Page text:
With such a mixed system of education, the curriculum and training of physicians was not at all uniform, standardized, or controlled. In certain regions the functioning of the medical profession was overseen by a Chief of Physicians (ra'is al-atibba') and an Inspector of Public Services (muhtasib). We know very little about the actual duties of the Chief of Physicians. Of the muhtasib, or Inspector of Public Services, we know considerably more. Some of his responsibilities might include seeing that correct weights and measures were employed, insisting upon proper street cleaning, seeing that a ramshackle building was condemned, ensuring a supply of clean water, and other related matters, but the functions varied to some extent by locality. A number of manuals were written as guides for an Inspector in the performance of his duties. Prior to the 12th century they only briefly mentioned the medical profession, and then mostly in relation to matters of drugs, weights, and measures. During the reign of Saladin, however, a physician working in Aleppo by the name of al-Shayzari wrote a manual in which he discussed in considerable detail the supervising of the medical community. According to his manual, the Inspector was to administer the Hippocratic oath to physicians. The oculists were to be qualified on the basis of the book Ten Treatises on the Eye written by Hunayn ibn Ishaq; bonesetters were to be tested with the Arabic translation of the surgical portion of a Greek medical encyclopaedia written about 642 in Alexandria by Paul of Aegina; and surgeons had to know a particular book of Galen. Later manuals repeated these requirements. We have little evidence as to what extent and how uniformily such a practice of examination was actually carried out. It has been sometimes asserted that a physician in the medieval Islamic world was granted a license (ijazah) following the completion of his education.
The signed statement made by Ibn al-Nafis (d. 1288/687 H) that his student, a Christian named Shams al-Dawlah Abu al-Fadl ibn Abi al-Hasan al-Masihi, had read and mastered Ibn al-Nafis's commentary on a Hippocratic treatise.
The certificate is in the handwriting of Ibn al-Nafis himself and dated the 29th of Jumada I in 668 H (25 January 1270).
NLM MS A69, fol. 67b
There are isolated examples of students being given a signed statement that they successfully read and mastered a particular treatise. The National Library of Medicine has one of these very rare documents. The certificate is written at the end of a commentary on the Hippocrate treatise On the Nature of Man by the Damascene physician Ibn al-Nafis, who spent much of his life in Cairo, where be became `Chief of Physicians', dying there in 1288 (687 H) and bequeathing his house and library to the recently constructed Mansuri hospital. The certificate occurs at the end of the manuscript in the handwriting of Ibn al-Nafis himself, and reads as follows:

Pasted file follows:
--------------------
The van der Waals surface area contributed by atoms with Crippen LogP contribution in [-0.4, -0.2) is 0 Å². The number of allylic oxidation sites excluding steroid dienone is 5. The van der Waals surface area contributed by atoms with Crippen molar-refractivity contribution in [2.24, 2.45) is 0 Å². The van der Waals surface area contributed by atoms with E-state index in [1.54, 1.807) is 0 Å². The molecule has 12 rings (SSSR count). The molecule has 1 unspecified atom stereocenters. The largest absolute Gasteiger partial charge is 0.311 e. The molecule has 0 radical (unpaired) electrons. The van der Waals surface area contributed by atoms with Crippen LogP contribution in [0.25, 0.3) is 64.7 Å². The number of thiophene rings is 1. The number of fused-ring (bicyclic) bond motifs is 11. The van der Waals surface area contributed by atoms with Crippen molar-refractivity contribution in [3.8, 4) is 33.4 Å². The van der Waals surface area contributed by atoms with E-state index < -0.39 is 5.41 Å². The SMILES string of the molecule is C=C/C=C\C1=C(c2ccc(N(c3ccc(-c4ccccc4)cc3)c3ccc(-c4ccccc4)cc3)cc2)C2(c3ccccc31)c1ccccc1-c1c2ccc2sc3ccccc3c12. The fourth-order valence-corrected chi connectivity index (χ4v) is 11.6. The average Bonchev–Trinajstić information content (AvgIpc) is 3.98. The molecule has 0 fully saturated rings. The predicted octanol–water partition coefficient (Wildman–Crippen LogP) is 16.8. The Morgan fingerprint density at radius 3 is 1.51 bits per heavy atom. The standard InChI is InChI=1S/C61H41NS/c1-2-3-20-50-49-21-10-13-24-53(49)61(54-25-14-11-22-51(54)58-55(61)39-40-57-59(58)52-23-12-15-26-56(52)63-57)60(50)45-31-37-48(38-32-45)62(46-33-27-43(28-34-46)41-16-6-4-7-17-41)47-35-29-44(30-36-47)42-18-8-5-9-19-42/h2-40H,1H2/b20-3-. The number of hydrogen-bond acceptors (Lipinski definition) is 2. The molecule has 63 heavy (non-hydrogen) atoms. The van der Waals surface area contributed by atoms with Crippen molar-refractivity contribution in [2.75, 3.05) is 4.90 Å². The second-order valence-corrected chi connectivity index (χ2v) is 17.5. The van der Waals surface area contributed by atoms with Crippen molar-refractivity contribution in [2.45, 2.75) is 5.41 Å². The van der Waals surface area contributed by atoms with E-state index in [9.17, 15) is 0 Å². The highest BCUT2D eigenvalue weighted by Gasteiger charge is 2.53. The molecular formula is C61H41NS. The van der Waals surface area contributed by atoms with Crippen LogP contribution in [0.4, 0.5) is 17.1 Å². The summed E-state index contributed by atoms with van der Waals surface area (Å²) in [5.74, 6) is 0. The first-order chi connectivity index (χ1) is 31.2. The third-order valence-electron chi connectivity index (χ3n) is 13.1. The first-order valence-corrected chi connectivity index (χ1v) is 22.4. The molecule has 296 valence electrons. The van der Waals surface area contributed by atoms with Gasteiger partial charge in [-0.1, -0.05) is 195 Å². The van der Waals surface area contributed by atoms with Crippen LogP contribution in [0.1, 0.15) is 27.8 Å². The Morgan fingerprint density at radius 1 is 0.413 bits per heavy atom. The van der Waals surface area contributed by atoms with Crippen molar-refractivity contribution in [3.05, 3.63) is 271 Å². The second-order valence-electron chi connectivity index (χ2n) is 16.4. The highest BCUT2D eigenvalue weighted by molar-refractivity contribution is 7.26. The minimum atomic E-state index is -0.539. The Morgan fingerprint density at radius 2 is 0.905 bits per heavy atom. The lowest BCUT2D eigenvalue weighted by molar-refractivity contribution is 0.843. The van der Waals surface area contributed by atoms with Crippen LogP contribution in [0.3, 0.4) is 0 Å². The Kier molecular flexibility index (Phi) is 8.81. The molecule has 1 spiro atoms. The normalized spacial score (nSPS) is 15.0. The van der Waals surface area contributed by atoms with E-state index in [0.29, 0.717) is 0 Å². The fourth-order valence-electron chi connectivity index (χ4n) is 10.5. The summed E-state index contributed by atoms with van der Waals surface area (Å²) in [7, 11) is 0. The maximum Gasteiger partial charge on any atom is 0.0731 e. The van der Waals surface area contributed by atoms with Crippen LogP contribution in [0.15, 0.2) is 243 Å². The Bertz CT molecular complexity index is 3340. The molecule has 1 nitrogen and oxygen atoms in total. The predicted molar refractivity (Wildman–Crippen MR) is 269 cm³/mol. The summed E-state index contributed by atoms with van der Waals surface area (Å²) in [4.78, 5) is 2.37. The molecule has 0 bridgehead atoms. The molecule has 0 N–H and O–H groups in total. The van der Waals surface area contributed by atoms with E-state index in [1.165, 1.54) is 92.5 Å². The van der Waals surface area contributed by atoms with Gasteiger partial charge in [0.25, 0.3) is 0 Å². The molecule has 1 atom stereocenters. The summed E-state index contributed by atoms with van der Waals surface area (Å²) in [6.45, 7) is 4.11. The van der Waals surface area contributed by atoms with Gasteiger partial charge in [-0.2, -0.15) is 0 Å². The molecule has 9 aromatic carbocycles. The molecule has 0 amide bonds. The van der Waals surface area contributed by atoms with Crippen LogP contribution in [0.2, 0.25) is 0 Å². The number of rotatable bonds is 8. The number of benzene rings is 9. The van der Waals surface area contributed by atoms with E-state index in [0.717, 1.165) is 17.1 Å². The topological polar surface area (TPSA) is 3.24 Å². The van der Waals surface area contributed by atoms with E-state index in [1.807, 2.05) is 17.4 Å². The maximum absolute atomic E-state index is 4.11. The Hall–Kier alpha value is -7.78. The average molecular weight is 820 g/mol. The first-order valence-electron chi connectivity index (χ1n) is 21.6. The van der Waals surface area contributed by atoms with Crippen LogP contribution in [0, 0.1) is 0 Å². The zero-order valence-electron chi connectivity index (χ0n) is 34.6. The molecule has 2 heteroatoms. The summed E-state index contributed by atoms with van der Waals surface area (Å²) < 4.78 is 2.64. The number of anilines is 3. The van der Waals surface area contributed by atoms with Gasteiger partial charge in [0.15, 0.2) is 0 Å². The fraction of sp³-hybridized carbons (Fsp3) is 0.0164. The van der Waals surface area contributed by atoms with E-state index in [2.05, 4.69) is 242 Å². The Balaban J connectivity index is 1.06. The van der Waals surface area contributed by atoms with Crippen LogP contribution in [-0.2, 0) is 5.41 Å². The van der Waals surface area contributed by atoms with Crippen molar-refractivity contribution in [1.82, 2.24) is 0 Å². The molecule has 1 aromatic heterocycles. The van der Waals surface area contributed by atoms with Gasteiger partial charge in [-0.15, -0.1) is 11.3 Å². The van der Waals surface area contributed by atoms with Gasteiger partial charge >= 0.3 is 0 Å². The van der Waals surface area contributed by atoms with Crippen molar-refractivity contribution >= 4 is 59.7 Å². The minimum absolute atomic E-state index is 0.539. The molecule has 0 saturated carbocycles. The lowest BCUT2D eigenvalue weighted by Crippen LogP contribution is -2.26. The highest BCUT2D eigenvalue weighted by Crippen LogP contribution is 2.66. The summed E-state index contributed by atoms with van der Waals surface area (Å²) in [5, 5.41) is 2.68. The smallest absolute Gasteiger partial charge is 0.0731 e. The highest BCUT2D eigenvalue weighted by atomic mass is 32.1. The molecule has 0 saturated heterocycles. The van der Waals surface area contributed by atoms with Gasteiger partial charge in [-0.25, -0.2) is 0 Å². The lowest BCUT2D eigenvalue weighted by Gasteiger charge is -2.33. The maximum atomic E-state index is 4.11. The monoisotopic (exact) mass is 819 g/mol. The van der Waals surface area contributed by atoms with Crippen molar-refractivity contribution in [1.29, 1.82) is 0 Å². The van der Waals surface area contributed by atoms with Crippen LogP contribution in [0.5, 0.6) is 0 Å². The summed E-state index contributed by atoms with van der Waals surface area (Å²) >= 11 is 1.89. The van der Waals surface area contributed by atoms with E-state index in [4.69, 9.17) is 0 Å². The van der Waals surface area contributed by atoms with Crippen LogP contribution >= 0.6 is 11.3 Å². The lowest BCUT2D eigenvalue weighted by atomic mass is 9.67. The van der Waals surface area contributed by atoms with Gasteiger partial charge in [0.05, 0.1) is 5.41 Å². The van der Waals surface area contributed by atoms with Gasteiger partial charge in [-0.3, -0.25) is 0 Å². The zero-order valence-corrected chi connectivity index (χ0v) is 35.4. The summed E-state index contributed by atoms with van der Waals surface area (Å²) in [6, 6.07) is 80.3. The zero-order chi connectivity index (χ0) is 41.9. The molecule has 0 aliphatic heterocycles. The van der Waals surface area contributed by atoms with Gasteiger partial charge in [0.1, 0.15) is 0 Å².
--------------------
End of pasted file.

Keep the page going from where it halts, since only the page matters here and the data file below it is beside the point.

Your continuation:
[In the name of] God the Provider of Good Fortune. The wise, the learned, the excellent shaykh Shams al-Dawlah Abu al-Fadl ibn al-shaykh Abi al-Hasan al-Masihi, may God make long lasting his good fortune, studied with me this entire book of mine -- that is, the commentary on the book by the imam Hippocrates, which is to say his book known as `On the Nature of Man' -- by which he demonstrated the clarity of his intellect and the correctness of his thought, may God grant him benefit and may he make use of it. Certified by the poor in need of God, `Ali ibn Abi al-Hazm al-Qurashi [known as Ibn al-Nafis] the physician. Praise be to God for his perfection and prayers for the best of His prophets, Muhammad, and his family. And that is on the twenty-ninth of Jumada I [in the] year six hundred and sixty eight [= AD 25 January 1270].
In another recorded example, also from the 13th century, the physician Muwaffaq al-Din Ya`qub al-Samiri wrote at the back of a copy of a commentary on a treatise by Hunayn ibn Ishaq that a student named Amin al-Dawlah Tadrus had read the text before him with the purpose of understanding, questioning and verifying its contents.
These individual cases of the certified completion of a reading course, as important as they are for the history of medical education, are not, however, equivalent to the licensing of physicians upon completion of an approved period of training. In addition, the term ijazah, often translated as `license,' is not entirely applicable to these examples, for an ijazah was traditionally given in the fields of law and theology (especially fiqh and hadith) and were recorded in medieval bio-bibliographical registers for those fields in order to establish chains of authorities. There is no similar role for certificates in the medical literature. While many advocated high medical standards and the exposure of frauds, there is at present insufficient evidence to substantiate the claim that there was an organized and centralized system of official examination and testing of physicians, even in a relatively restricted geographical area.